The Story of Buttercup, the Splunk Pwny

UPDATED with new video on 8/13/15:

Original post from 2013:
You may have noticed that we’re quite fond of ponies here at Splunk.  Many have asked what the connection is, so I sent around the story below a while back.  Enough people keep asking that we decided to share with a wider audience… Enjoy:

The Story of Buttercup, the Splunk Pwny
as told by Amritpal Bath

Back around the middle of 2006, engineering already had a large backlog of fixes that needed to be made to the codebase – removing the use of various open source projects, writing our own libraries that would run on more platforms, etc.  It was well understood that some of these projects would be pretty nightmarish – someone would …

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Bulding Custom REST Endpoints (.conf 2011 demo)

Hey all.  Gotta run so I’ll keep this brief, but if you were at the Splunk Users Conference (.conf 2011) and attended mine and Eric Woo’s session on building custom REST endpoints, you’re likely here to download the fully working demo app.  Grab it here.…

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From a visitor on EFnet #splunk ( “the reason I asked if you were with splunk is because I wanted someone there to know that I have looked at many solutions and have decided to purchase splunk. this IRC support has been a major factor in that decision.”

Thanks for the compliments, dude!  And if you’re a visitor that’s down with IRC but hasn’t been by our channel yet, feel free to come over and idle – you’ll have plenty of company. :)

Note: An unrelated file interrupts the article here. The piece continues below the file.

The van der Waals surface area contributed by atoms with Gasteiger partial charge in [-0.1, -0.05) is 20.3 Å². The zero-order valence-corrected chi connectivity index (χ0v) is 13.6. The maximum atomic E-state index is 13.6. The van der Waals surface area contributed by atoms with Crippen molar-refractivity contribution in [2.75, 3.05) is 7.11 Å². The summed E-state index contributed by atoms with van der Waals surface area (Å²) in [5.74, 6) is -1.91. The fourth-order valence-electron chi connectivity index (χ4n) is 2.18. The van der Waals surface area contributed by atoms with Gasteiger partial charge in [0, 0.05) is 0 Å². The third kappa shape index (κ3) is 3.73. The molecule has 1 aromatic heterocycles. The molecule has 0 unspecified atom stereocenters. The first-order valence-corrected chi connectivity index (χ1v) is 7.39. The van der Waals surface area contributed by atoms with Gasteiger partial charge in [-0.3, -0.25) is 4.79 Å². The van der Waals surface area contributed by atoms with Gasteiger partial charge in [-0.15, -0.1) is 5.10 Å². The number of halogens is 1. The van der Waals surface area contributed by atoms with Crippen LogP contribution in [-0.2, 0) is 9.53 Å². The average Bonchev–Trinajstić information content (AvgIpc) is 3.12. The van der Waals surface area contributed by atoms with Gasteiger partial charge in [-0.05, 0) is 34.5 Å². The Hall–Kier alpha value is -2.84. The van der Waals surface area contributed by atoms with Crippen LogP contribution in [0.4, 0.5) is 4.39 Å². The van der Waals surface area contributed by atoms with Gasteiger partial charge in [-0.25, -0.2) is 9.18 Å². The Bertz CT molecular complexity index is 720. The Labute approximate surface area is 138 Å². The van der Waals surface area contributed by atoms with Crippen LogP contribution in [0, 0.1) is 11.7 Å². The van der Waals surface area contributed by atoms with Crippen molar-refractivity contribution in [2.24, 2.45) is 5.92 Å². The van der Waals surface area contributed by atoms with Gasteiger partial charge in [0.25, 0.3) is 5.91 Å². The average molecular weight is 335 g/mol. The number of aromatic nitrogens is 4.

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Did I miss Christmas?

I’ve had this script kicking around for a while now, but never get around to publishing it… in the interest of getting it done, this post will be brief.

You may be aware that in Splunk 4.1, we introduced a completely rewritten Tailing Processor (the component that handles file monitor inputs).  The rewrite included a prototype REST endpoint that provides realtime status of the Tailing Processor’s activities.  It can be seen at https://localhost:8089/services/admin/inputstatus/TailingProcessor:FileStatus (on a stock installation), but quickly becomes unreadable with a large number of files being monitored.

The script (linked below) summarizes all of the entries at the endpoint, as such:

Some quick details about the output:

  • Updated: when the status was last fetched, as well as how
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No really, we did..

I keep having to re-tell this story, and everyone wants to see it, so it’s time for another offtopic post…

A while back, we decided to put together a build cluster, as compiling Splunk on a small workstation can take up the better part of your life – and let’s face it, the bar is only open so long.

So, we put together some specs…  7 machines: 8 cores in each, 8GB and lots of RAID0 space in the 6 worker nodes, 12GB and 15K RPM RAID10 in the master node.  Easy, right?

But what the hell do we call these things?  Hostnames are important here – we’re NOT going to just call them Build[1-7]…

Lots of ideas were thrown …

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Poke at our API

With this tool:

$ splunk _internal call <relative rest path>
[-get:<param> <value>] ... [-post:<param> <value>] ...
[-method <http action>] [-multival] [-auth <user>:<pass>]